It still does not excuse the basic system which automatically ratchets up rents, having no regard to the profitability of the property which in the current and continuing recessive times, still is a negative rather than a positive”

The ONS stated that as from 19th March the “old” RPI was null and void.From that date RPIJ came into effect.




An extract from This is Money, straight from the Treasury

Families may have been ripped off for decades by annual increases in bills linked to inaccurate inflation figures.

At the same time as the Office for National Statistics (ONS) published the CPI figures it was also forced to admit its retail prices index (RPI) measure was inadequate and had been replaced.

The ONS said the measure had been swapped for the ‘improved’ RPIJ

Inflation woes: Consumer price index inflation is likely to rise over the next couple of years before falling again, according to forecasts (Source: Bank of England)

RPIJ will be based on the same basket of good used to measure RPI currently but it uses a different formula to calculate a final inflation figure – which turns out be significantly lower.

And the difference in the calculations have revealed a huge gap between the inflation measures.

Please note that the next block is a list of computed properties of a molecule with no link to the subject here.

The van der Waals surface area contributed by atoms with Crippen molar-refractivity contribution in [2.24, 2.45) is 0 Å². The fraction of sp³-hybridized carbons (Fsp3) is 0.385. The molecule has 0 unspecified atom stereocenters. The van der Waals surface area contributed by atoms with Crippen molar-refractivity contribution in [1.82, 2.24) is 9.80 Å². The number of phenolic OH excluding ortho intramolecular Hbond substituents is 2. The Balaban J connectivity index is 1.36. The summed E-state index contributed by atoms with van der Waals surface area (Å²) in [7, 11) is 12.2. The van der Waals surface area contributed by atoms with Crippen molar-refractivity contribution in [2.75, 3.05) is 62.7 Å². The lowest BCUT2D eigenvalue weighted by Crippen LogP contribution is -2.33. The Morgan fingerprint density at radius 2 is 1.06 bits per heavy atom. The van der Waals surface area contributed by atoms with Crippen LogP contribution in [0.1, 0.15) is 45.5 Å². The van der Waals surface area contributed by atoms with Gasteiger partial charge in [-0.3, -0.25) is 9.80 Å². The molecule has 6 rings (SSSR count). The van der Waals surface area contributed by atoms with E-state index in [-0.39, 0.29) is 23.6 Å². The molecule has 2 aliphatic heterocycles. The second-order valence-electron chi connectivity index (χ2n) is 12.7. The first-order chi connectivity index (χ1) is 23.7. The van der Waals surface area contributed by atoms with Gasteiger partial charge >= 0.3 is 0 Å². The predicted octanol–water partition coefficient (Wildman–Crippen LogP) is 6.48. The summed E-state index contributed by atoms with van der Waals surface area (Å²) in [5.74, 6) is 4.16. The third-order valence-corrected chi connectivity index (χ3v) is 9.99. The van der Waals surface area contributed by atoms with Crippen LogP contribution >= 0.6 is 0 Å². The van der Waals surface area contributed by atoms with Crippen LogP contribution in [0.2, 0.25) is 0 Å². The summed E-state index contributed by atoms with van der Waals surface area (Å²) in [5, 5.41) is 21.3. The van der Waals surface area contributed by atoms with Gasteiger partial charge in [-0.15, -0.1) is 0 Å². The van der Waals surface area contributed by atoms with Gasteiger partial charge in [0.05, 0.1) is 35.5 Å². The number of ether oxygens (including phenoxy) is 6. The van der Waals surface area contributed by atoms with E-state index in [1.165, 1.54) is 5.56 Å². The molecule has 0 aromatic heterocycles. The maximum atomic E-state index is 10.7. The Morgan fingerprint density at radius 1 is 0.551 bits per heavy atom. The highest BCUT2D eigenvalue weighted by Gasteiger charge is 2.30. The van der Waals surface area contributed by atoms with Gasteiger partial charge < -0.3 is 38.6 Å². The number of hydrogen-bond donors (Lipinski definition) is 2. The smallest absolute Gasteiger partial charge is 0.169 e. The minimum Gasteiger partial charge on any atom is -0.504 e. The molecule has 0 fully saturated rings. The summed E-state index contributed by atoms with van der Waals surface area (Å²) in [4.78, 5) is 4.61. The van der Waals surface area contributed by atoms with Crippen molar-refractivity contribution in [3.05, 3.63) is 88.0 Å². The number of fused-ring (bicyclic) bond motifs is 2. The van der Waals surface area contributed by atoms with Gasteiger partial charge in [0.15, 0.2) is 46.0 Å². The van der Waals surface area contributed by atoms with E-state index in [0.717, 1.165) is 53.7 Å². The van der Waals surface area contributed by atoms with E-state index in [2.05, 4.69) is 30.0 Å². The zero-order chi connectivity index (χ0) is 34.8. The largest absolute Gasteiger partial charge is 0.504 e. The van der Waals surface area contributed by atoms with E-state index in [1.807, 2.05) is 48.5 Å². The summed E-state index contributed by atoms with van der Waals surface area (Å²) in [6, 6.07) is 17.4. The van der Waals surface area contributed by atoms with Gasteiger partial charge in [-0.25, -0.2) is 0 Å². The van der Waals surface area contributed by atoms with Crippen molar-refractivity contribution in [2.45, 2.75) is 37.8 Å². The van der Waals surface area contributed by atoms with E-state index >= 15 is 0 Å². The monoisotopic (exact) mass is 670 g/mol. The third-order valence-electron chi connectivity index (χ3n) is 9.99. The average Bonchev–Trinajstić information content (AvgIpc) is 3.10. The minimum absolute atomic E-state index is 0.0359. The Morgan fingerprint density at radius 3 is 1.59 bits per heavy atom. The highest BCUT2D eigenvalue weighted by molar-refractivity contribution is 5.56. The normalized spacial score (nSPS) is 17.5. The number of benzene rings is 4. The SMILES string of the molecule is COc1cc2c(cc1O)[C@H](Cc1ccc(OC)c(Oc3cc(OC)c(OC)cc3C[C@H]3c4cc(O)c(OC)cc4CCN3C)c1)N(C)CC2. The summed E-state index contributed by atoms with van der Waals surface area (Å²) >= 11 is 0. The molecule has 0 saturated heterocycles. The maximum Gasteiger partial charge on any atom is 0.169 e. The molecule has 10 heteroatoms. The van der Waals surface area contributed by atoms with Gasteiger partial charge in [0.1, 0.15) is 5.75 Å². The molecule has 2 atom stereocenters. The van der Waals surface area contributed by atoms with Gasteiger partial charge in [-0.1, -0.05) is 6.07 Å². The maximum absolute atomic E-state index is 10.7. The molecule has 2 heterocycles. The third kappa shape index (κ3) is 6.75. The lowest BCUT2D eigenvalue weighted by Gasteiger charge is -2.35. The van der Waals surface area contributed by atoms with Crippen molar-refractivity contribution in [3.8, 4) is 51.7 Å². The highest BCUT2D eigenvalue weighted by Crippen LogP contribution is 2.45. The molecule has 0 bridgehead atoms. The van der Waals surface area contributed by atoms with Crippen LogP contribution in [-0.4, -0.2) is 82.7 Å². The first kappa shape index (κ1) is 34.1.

In February, RPI was 3.2 per cent, but RPIJ – published for the first time yesterday – was 2.6 per cent.

Over the past decade, prices have increased by 31.9 per cent according to RPIJ, but 38.1 per cent using RPI.

Since RPI was launched in 1947, the ONS has worked out average prices using the ‘Carli’ method.

But RPIJ uses the alternative ‘Jevons’ method – which explains the RPI – J

Other countries that used the Carli method, such as America, Canada and Sweden, have axed it. Britain is the last to do so.

Bu RPI is still being used to work out annual increases on many essential household bills, such as water bills and rail fares.

The Campaign for Better Transport showed train fares would be lower this year if RPIJ had been used instead of RPI.

A season ticket from Milton Keynes to London was £4,408 in 2012. This year, the same ticket costs £4,620. But it would have risen to only £4,562 under RPIJ, a saving of £58.

Stephen Joseph, chief executive of the Campaign for Better Transport, said: ‘There are two main problems with the way Government calculates rail fares.

‘One is the policy of above inflation hikes, which needs to end, the other is the use of RPI, which now looks untenable.

‘Many regular train users would find themselves paying hundreds of pounds less each year if the more accurate RPIJ measure were adopted.’

The impact on water bills is similar. The average water bill increased by £13 this year to £388, but it would have risen by £11 if RPIJ had been used. This difference would be hugely significant if applied over a period of many years.

A spokesman for Ofwat, the water regulator, said: ‘We have committed to using RPI as the measure of inflation up until 2020.’